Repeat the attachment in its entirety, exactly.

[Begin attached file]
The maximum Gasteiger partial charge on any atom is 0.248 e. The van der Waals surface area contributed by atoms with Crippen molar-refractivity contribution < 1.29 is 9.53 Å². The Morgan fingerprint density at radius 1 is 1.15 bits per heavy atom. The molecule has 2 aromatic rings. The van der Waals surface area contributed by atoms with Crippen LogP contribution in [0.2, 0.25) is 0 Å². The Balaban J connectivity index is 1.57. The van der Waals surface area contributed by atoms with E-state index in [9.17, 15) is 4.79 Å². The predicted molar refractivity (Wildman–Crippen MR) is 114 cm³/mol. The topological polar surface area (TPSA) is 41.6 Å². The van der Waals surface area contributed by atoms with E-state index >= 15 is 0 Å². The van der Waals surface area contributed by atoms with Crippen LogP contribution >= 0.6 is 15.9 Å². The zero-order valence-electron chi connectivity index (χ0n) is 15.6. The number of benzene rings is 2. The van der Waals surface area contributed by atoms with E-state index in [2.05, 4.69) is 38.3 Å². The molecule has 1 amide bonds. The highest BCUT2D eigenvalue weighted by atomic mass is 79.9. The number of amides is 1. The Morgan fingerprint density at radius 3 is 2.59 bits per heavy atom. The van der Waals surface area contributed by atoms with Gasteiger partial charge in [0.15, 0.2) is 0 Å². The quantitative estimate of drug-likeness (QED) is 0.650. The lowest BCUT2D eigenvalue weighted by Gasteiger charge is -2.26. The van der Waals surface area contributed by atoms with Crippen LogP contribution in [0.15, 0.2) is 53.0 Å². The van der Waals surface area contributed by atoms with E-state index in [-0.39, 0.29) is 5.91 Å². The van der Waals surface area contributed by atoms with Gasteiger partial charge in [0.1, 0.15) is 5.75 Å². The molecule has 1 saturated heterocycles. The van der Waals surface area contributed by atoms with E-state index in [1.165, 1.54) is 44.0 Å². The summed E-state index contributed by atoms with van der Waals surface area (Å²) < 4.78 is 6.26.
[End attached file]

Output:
The maximum Gasteiger partial charge on any atom is 0.248 e. The van der Waals surface area contributed by atoms with Crippen molar-refractivity contribution < 1.29 is 9.53 Å². The Morgan fingerprint density at radius 1 is 1.15 bits per heavy atom. The molecule has 2 aromatic rings. The van der Waals surface area contributed by atoms with Crippen LogP contribution in [0.2, 0.25) is 0 Å². The Balaban J connectivity index is 1.57. The van der Waals surface area contributed by atoms with E-state index in [9.17, 15) is 4.79 Å². The predicted molar refractivity (Wildman–Crippen MR) is 114 cm³/mol. The topological polar surface area (TPSA) is 41.6 Å². The van der Waals surface area contributed by atoms with E-state index >= 15 is 0 Å². The van der Waals surface area contributed by atoms with Crippen LogP contribution >= 0.6 is 15.9 Å². The zero-order valence-electron chi connectivity index (χ0n) is 15.6. The number of benzene rings is 2. The van der Waals surface area contributed by atoms with E-state index in [2.05, 4.69) is 38.3 Å². The molecule has 1 amide bonds. The highest BCUT2D eigenvalue weighted by atomic mass is 79.9. The number of amides is 1. The Morgan fingerprint density at radius 3 is 2.59 bits per heavy atom. The van der Waals surface area contributed by atoms with Gasteiger partial charge in [0.15, 0.2) is 0 Å². The quantitative estimate of drug-likeness (QED) is 0.650. The lowest BCUT2D eigenvalue weighted by Gasteiger charge is -2.26. The van der Waals surface area contributed by atoms with Crippen LogP contribution in [0.15, 0.2) is 53.0 Å². The van der Waals surface area contributed by atoms with E-state index in [-0.39, 0.29) is 5.91 Å². The van der Waals surface area contributed by atoms with Gasteiger partial charge in [0.1, 0.15) is 5.75 Å². The molecule has 1 saturated heterocycles. The van der Waals surface area contributed by atoms with E-state index in [1.165, 1.54) is 44.0 Å². The summed E-state index contributed by atoms with van der Waals surface area (Å²) < 4.78 is 6.26.